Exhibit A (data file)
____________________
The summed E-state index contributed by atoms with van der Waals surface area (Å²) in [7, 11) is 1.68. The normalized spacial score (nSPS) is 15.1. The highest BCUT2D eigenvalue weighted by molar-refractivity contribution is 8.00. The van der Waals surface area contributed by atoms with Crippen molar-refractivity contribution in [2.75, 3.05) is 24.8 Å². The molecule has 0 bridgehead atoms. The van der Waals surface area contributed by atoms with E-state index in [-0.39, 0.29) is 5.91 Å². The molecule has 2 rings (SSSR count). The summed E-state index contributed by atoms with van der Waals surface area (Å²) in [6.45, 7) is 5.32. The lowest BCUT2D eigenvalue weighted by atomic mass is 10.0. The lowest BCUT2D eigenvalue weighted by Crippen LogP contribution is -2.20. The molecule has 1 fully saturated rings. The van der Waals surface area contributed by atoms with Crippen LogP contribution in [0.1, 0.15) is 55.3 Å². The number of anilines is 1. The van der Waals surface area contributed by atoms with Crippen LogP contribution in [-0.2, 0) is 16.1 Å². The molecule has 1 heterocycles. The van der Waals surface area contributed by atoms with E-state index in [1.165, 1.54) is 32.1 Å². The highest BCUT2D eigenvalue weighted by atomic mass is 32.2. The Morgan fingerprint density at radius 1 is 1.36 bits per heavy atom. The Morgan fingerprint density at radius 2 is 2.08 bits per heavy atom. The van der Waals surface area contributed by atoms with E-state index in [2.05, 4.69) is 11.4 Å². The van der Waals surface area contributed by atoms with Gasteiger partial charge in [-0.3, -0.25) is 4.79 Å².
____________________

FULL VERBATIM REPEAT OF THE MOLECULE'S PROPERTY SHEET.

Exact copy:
The summed E-state index contributed by atoms with van der Waals surface area (Å²) in [7, 11) is 1.68. The normalized spacial score (nSPS) is 15.1. The highest BCUT2D eigenvalue weighted by molar-refractivity contribution is 8.00. The van der Waals surface area contributed by atoms with Crippen molar-refractivity contribution in [2.75, 3.05) is 24.8 Å². The molecule has 0 bridgehead atoms. The van der Waals surface area contributed by atoms with E-state index in [-0.39, 0.29) is 5.91 Å². The molecule has 2 rings (SSSR count). The summed E-state index contributed by atoms with van der Waals surface area (Å²) in [6.45, 7) is 5.32. The lowest BCUT2D eigenvalue weighted by atomic mass is 10.0. The lowest BCUT2D eigenvalue weighted by Crippen LogP contribution is -2.20. The molecule has 1 fully saturated rings. The van der Waals surface area contributed by atoms with Crippen LogP contribution in [0.1, 0.15) is 55.3 Å². The number of anilines is 1. The van der Waals surface area contributed by atoms with Crippen LogP contribution in [-0.2, 0) is 16.1 Å². The molecule has 1 heterocycles. The van der Waals surface area contributed by atoms with E-state index in [1.165, 1.54) is 32.1 Å². The highest BCUT2D eigenvalue weighted by atomic mass is 32.2. The Morgan fingerprint density at radius 1 is 1.36 bits per heavy atom. The Morgan fingerprint density at radius 2 is 2.08 bits per heavy atom. The van der Waals surface area contributed by atoms with E-state index in [2.05, 4.69) is 11.4 Å². The van der Waals surface area contributed by atoms with Gasteiger partial charge in [-0.3, -0.25) is 4.79 Å².